CATALOG AGE IS PROUD TO PRESENT the first in a series of bimonthly profiles of catalogers that have implemented a digital production work flow, from prepress to the printing press. In this first feature, we look at four catalogers we consider to be examples of “digital leaders” – those that have embraced the digital revolution from the beginning and continue to experiment with new technology. d Digital production work flows have streamlined the process for each of the catalogers profiled, from managing Black Box’s multiple international versions to helping Damark International make last-minute price changes. d As the following profiles illustrate, it doesn’t matter how big a company you are, whether you sell internationally, or if you have to communicate with remote vendors and suppliers: All catalogers today can take advantage of digital production technology in some form – and reap the rewards of time and money saved. But best of all, catalogers with a digital production pro! ! cess retain control of their mos t important assets as marketers: their images and content. And having control helps catalogers react to changing market conditions, manage costs, and compete effectively. (Look for our next Digital Leaders profile in the March 1 issue.)
BLACK BOX CORP.
Imagine having to produce and print a 1,300-plus-page catalog twice a year the old-fashioned way, using film and outside prepress houses. Now add 10 European versions of the catalog translated into seven languages, a Brazilian version, and an Australian catalog to the mix, and working in an analog production environment is daunting, not to mention costly.
To make the challenge a little less daunting, Black Box Corp., a Lawrence, PA-based cataloger of computer networking equipment, went “digital” in March 1996. The $311 million cataloger not only saw a return on its digital investment in the first year, but it has also cut about three days out of its production schedule.
“There is no way we’d ever get all these versions of the catalog printed in a timely fashion without being digital,” says Prudence Harris, Black Box’s director of worldwide merchandising. “And time was very much an issue for us. It takes at least 10 months to produce an international catalog, and three months for the domestic book.” The company also produces a 112-page new-product supplement seven times a year for domestic mailing, and a 48-page international supplement three times a year.
Black Box began its digital transformation by switching to computer-to-plate printing. The company quickly saved nearly $48 per page as a result. Also in 1996, Black Box bought a $70,000 digital camera; it now shoots 99% of its 22,600-plus images at its inhouse photo studio. The 15GB high- and low-resolution image database is also housed internally, though Black Box’s printer, Perry Judd’s, stores a backup of the cataloger’s image database at its facilities. Black Box spent $15,000 for internal servers and an additional $5,000 for electronic storage space at Perry Judd’s, Harris says.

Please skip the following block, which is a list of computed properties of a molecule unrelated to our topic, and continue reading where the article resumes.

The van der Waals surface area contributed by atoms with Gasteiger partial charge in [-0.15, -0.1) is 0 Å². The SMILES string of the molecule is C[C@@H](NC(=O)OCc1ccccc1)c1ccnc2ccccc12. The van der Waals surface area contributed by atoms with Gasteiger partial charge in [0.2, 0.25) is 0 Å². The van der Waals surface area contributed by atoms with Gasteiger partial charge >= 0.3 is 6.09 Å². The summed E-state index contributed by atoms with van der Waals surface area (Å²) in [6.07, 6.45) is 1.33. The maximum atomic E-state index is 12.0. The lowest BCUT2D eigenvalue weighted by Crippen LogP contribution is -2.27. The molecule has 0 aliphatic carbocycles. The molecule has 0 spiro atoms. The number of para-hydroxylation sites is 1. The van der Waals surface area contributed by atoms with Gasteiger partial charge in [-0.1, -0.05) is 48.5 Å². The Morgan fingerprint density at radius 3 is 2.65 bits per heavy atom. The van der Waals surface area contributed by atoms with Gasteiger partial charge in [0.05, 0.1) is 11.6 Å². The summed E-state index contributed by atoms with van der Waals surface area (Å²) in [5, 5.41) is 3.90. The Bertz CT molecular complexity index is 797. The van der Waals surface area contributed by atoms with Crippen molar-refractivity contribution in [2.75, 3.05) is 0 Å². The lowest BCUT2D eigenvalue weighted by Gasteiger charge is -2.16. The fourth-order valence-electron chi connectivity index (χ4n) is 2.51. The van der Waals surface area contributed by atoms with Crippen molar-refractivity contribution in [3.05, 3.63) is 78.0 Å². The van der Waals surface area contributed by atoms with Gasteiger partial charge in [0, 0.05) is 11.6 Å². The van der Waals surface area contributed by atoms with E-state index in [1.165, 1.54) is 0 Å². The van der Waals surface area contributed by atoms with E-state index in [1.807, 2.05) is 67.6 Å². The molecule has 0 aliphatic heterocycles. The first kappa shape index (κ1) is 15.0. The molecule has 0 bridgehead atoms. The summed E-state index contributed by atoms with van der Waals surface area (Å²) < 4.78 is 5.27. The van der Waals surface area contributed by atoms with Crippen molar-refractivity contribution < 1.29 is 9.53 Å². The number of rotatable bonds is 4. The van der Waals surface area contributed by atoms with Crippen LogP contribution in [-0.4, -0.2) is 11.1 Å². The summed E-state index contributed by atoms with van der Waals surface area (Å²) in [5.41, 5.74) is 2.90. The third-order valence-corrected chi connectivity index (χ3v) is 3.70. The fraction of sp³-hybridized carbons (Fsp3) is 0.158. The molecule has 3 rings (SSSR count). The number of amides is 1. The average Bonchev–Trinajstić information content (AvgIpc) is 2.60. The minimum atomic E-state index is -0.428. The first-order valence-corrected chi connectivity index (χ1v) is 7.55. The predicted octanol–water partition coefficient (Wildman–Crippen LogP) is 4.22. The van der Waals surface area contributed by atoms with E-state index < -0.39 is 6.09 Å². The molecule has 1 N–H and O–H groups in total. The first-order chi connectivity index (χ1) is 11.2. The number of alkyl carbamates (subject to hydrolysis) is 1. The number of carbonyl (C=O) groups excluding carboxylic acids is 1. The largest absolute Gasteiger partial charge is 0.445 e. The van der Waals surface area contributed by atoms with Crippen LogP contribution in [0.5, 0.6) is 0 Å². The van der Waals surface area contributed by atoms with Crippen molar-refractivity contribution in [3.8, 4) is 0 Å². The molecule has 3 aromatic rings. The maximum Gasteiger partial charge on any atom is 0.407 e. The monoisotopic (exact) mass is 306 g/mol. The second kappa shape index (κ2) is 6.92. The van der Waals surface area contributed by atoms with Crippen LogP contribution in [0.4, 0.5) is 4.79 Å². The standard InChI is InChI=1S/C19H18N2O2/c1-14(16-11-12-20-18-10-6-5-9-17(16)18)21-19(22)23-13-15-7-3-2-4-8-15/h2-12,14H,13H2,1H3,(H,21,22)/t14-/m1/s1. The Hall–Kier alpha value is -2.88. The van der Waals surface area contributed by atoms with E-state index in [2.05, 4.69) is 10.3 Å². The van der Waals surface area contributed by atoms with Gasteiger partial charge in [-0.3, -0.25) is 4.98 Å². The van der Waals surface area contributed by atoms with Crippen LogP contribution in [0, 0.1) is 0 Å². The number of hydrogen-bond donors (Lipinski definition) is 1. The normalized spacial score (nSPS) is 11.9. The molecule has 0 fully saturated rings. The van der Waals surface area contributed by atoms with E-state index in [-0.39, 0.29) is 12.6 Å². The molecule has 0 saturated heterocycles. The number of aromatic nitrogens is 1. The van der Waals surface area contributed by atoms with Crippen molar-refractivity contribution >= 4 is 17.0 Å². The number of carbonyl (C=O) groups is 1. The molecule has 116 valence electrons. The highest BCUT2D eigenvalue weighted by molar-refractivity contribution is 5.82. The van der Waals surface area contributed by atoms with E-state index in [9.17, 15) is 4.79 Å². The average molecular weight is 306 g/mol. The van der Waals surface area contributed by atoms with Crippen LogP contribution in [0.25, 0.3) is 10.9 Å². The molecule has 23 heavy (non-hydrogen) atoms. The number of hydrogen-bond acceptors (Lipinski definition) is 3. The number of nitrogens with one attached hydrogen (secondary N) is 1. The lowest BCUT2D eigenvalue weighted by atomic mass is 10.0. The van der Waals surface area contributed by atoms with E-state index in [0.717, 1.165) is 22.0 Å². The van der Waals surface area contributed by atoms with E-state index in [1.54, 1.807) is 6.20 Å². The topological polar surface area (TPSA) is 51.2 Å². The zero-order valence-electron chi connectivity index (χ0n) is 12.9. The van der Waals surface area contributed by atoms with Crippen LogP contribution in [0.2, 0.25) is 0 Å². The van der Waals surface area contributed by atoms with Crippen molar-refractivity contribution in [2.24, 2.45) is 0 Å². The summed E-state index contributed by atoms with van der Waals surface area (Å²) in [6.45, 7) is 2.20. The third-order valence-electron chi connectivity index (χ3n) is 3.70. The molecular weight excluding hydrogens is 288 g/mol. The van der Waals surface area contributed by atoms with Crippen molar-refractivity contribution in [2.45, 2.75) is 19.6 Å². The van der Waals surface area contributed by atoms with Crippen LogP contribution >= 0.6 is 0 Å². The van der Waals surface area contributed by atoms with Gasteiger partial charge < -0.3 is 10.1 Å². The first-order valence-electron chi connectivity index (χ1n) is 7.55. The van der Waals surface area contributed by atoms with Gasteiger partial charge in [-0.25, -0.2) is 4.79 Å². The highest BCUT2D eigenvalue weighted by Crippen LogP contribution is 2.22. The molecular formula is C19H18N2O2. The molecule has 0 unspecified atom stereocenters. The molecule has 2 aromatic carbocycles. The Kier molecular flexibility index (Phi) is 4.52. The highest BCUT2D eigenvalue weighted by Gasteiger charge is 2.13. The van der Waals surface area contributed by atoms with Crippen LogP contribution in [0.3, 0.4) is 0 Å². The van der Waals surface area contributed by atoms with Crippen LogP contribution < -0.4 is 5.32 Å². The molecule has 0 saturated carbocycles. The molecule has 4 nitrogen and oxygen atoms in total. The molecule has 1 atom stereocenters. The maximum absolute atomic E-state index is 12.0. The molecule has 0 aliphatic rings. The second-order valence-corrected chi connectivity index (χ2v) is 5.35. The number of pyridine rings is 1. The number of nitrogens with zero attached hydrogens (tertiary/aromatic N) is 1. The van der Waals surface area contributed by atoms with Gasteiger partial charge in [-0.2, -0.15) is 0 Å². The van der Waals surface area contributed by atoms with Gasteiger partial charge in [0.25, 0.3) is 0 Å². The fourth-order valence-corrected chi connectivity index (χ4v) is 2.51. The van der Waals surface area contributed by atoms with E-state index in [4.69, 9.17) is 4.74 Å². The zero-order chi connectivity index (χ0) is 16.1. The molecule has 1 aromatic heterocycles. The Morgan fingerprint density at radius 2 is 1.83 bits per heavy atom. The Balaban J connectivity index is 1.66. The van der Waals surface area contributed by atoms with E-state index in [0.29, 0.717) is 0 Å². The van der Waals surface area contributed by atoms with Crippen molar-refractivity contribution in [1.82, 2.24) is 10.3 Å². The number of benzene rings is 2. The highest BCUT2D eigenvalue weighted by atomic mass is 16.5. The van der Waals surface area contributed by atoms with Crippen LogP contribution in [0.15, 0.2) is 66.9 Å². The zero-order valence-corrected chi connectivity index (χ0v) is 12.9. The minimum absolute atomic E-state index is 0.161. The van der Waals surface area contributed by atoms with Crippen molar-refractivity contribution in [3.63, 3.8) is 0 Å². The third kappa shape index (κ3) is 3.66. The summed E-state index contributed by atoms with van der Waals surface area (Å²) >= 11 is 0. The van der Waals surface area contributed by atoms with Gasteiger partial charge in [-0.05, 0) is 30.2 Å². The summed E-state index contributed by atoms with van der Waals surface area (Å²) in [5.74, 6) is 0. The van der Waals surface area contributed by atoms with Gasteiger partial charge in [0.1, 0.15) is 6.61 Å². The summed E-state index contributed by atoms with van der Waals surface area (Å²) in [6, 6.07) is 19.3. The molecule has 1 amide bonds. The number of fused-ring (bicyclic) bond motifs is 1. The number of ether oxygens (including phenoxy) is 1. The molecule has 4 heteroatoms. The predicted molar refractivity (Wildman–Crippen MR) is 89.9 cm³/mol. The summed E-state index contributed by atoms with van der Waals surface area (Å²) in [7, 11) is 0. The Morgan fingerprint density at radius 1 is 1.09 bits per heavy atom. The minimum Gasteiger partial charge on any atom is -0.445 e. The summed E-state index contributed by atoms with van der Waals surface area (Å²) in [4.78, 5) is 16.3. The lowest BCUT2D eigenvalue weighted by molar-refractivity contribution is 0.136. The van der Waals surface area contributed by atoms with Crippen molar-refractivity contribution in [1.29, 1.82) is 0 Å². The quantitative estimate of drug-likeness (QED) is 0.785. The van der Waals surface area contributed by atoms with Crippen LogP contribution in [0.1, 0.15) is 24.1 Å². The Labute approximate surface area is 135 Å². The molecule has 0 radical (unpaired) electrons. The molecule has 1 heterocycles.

Because it digitally sends 100 pages a week to its printer for the domestic catalog, and at least 50 pages a week for the international books, Black Box invested in ISDN digital lines and software for transferring files globally. (The domestic and European catalogs are printed in the U.S., the Brazilian book ,in Chile, and the Australian catalog in Australia.) ISDN lines also help Black Box produce the many translations it needs: The production department of each country is sent an English-language Quark page via ISDN; after they’ve translated the pages, the departments send the pages back to Black Box digitally.
The files are converted into digital proofs that are approved via an Iris or a Kodak Approval digital proofer at Black Box’s Lawrence headquarters. The cataloger has yet to use remote proofing (which sends a page electronically from the printer or another remote location to a device at the cataloger) or soft proofing (in which pages are proofed on a computer screen).
The biggest challenge for Black Box now, Harris says, is combining its two digital content databases. Before suppliers came out with digital content/asset management software, Black Box had created a second database of images and content primarily for use on the Web. “There’s no direct link between the two databases right now,” Harris says. “We’re looking at a content management system, but it’s a lot more money than we expected.”